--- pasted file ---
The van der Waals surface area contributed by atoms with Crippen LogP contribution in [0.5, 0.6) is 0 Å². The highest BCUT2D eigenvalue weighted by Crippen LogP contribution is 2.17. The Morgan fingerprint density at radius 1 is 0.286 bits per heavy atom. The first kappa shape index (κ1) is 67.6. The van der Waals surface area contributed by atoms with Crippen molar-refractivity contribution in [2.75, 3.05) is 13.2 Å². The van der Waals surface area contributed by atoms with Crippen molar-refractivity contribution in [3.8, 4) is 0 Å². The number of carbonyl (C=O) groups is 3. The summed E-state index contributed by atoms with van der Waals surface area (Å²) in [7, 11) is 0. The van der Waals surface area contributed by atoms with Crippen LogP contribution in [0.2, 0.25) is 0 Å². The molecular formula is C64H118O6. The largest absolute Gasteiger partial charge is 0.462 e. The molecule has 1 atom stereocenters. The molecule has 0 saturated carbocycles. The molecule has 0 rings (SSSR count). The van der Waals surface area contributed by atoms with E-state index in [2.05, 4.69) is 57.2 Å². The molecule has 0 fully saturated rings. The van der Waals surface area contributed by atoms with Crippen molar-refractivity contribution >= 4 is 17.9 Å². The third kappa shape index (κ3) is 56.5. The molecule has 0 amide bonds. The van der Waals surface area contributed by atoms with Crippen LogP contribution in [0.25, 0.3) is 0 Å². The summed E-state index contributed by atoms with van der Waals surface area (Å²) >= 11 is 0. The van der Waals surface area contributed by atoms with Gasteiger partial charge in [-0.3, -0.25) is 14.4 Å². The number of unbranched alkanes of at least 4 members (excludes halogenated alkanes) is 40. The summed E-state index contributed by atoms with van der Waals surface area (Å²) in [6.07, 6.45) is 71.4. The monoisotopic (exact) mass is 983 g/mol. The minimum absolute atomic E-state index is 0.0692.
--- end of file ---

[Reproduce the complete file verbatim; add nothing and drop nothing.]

The van der Waals surface area contributed by atoms with Crippen LogP contribution in [0.5, 0.6) is 0 Å². The highest BCUT2D eigenvalue weighted by Crippen LogP contribution is 2.17. The Morgan fingerprint density at radius 1 is 0.286 bits per heavy atom. The first kappa shape index (κ1) is 67.6. The van der Waals surface area contributed by atoms with Crippen molar-refractivity contribution in [2.75, 3.05) is 13.2 Å². The van der Waals surface area contributed by atoms with Crippen molar-refractivity contribution in [3.8, 4) is 0 Å². The number of carbonyl (C=O) groups is 3. The summed E-state index contributed by atoms with van der Waals surface area (Å²) in [7, 11) is 0. The van der Waals surface area contributed by atoms with Crippen LogP contribution in [0.2, 0.25) is 0 Å². The molecular formula is C64H118O6. The largest absolute Gasteiger partial charge is 0.462 e. The molecule has 1 atom stereocenters. The molecule has 0 saturated carbocycles. The molecule has 0 rings (SSSR count). The van der Waals surface area contributed by atoms with E-state index in [2.05, 4.69) is 57.2 Å². The molecule has 0 fully saturated rings. The van der Waals surface area contributed by atoms with Crippen molar-refractivity contribution >= 4 is 17.9 Å². The third kappa shape index (κ3) is 56.5. The molecule has 0 amide bonds. The van der Waals surface area contributed by atoms with Crippen LogP contribution in [0.25, 0.3) is 0 Å². The summed E-state index contributed by atoms with van der Waals surface area (Å²) >= 11 is 0. The van der Waals surface area contributed by atoms with Gasteiger partial charge in [-0.3, -0.25) is 14.4 Å². The number of unbranched alkanes of at least 4 members (excludes halogenated alkanes) is 40. The summed E-state index contributed by atoms with van der Waals surface area (Å²) in [6.07, 6.45) is 71.4. The monoisotopic (exact) mass is 983 g/mol. The minimum absolute atomic E-state index is 0.0692.